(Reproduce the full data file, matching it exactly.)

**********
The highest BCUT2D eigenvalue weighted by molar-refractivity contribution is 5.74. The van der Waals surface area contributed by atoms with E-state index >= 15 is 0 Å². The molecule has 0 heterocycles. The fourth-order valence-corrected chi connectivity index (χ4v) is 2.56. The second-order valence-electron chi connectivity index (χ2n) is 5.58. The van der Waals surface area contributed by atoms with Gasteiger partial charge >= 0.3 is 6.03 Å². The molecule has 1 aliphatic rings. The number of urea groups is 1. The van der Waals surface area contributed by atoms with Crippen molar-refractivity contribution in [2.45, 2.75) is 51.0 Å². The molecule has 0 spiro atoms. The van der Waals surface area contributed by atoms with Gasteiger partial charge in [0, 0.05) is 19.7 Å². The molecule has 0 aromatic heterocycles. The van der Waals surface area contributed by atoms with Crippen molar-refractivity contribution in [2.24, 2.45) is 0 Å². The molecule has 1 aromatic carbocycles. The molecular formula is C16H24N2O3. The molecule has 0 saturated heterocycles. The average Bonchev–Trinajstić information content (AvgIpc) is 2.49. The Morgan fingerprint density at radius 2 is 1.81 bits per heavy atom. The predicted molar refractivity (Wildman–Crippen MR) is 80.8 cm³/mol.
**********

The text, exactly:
The highest BCUT2D eigenvalue weighted by molar-refractivity contribution is 5.74. The van der Waals surface area contributed by atoms with E-state index >= 15 is 0 Å². The molecule has 0 heterocycles. The fourth-order valence-corrected chi connectivity index (χ4v) is 2.56. The second-order valence-electron chi connectivity index (χ2n) is 5.58. The van der Waals surface area contributed by atoms with Gasteiger partial charge >= 0.3 is 6.03 Å². The molecule has 1 aliphatic rings. The number of urea groups is 1. The van der Waals surface area contributed by atoms with Crippen molar-refractivity contribution in [2.45, 2.75) is 51.0 Å². The molecule has 0 spiro atoms. The van der Waals surface area contributed by atoms with Gasteiger partial charge in [0, 0.05) is 19.7 Å². The molecule has 0 aromatic heterocycles. The van der Waals surface area contributed by atoms with Crippen molar-refractivity contribution in [2.24, 2.45) is 0 Å². The molecule has 1 aromatic carbocycles. The molecular formula is C16H24N2O3. The molecule has 0 saturated heterocycles. The average Bonchev–Trinajstić information content (AvgIpc) is 2.49. The Morgan fingerprint density at radius 2 is 1.81 bits per heavy atom. The predicted molar refractivity (Wildman–Crippen MR) is 80.8 cm³/mol.